New Delhi: Worldwide an estimated 16 million people inject drugs, and three million of them are living with HIV. In India, HIV prevalence in this group is 24-times that of the general population. Though progress has been made, the HIV epidemic continues to be fuelled by stigma, discrimination often experienced by the community together with the laws, policies and practices that impose harsh penalties on people who use drugs.
Society perceives drug users as criminals and a threat to society. This makes it difficult for people who want to reach out to them to build rapport and trust. It has stigmatized a large number of people, impeding their access to lifesaving health services that are proven to prevent HIV infections and reduce harms related to injecting.
December 10th is observed by the United Nations as International Human Rights Day. India HIV/AIDS Alliance joins the global advocacy campaign calling for protection and fulfilment of the human rights of all people in the world including vulnerable communities through solidarity marches today in Patna (Bihar), Panchkula (Haryana) and Rudrapur (Uttarakhand). With the participation of over 100 stakeholders from government, media, international agencies, law enforcement agencies, people who use drugs, and civil society, these solidarity events called for protection of human rights of people who use drugs and access to health and legal services without discrimination.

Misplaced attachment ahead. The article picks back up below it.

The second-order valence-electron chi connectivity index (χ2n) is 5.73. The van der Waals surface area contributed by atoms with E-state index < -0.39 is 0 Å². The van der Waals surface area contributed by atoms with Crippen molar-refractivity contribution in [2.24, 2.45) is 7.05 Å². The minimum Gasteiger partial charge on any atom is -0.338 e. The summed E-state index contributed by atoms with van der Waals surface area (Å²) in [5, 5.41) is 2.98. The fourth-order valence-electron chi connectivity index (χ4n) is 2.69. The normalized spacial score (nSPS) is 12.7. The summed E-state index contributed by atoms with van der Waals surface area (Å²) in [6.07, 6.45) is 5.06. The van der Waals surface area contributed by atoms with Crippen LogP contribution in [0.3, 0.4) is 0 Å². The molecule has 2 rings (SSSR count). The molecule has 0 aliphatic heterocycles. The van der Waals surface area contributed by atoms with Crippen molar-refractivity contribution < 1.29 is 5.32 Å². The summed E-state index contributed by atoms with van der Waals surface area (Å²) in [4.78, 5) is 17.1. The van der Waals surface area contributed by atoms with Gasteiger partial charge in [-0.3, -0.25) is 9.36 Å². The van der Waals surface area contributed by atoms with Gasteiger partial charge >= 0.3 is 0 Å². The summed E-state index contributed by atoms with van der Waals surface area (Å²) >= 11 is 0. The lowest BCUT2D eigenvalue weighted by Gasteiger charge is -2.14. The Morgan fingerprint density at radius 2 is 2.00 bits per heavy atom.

The marches were organised by the Hridaya programme. Hridaya helps build the capacity of service providers, makes harm reduction programmes more gender-responsive, improves access to services and advocates for the rights of IDUs. In addition to providing services, Hridaya has a strong capacity building component to support advocacy, knowledge management and improved services for people who use drugs.
In India, the lack of access to services can effectively be a death sentence for people who inject drugs. While some parts of the country, especially the Northeast, have a range of services for this population, most other states have inadequate access.
“Drug users are dying for the need of treatment for a variety of health problems, including Hepatitis C, HIV and overdose. Some of these services remain controversial and not part of India’s basic service package, while others are often not available in areas of need,” said G Charanjit Sharma, Programme Manager, Hridaya, India HIV/AIDS Alliance.
State AIDS Control Society officials, affirmed the need for effective services for people who inject drugs, reflecting India’s prioritization of this population in the national HIV response.
Expressing solidarity with the campaign, Sonal Mehta, Director, Policy & Programmes, India
HIV/AIDS Alliance said, “Protection and fulfilment of the human rights of vulnerable communities are at the core of India HIV/AIDS Alliance’s work. Rather than demonizing people who use drugs, we should humanize them. Rather than jailing them, we should get them the treatment they need. Rather than punishing them, we must support them.”
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